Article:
Reading these last few posts reminds me of how surprised I am that my 135/2 isn't larger, especially compared with my 200/2.8
135 / 2.0 = 67.5
200 / 2.8 = 71.4
Only 4mm different...
Yes now you mention it I can see that based on the same maths the 200/2 and the 300/2.8 are similar diameter.
But if the formula is as simple as focal length / f stop, why does my 135/2 vignette much more at f2 than my 200/2.8 does at 2.8 ?
The simple formula is just that.. simple and a guideline. A lot more goes on in the world that is precision optics that can produce(or not) the vignetting you're experiencing.
My questiion is
essentially, what goes on ?
So to reply 'a lot more goes on' is hardly an answer.
I suspect it has to do with the physics of passing light through a group of lenses: the closer the design comes to perfect 100% transmission of the light value the more disproportionate the fall off at the extreme of the image circle. So to avoid more vignetting the faster lenses would have to produce a larger image circle, which would increase size, weight and cost in a similar vein to the OP's original question on zooms.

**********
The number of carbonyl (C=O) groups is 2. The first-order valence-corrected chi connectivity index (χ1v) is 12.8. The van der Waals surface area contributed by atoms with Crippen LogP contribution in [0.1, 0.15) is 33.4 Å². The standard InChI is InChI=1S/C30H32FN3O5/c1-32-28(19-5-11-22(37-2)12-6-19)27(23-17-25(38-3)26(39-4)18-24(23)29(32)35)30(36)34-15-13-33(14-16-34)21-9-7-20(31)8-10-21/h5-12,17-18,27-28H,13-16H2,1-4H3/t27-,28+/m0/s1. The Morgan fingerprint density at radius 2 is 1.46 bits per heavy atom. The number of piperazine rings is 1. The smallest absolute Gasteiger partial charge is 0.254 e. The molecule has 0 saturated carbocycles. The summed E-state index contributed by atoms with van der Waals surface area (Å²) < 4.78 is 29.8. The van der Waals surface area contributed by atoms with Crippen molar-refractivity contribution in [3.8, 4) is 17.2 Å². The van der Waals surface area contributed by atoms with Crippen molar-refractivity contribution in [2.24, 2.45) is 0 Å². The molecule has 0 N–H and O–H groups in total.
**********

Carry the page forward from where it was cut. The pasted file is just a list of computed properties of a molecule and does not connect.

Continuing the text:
So given that the 135/2 and 200/2.8 are of a similar design and price, I should have expected the faster lens to have more vignetting when wide open.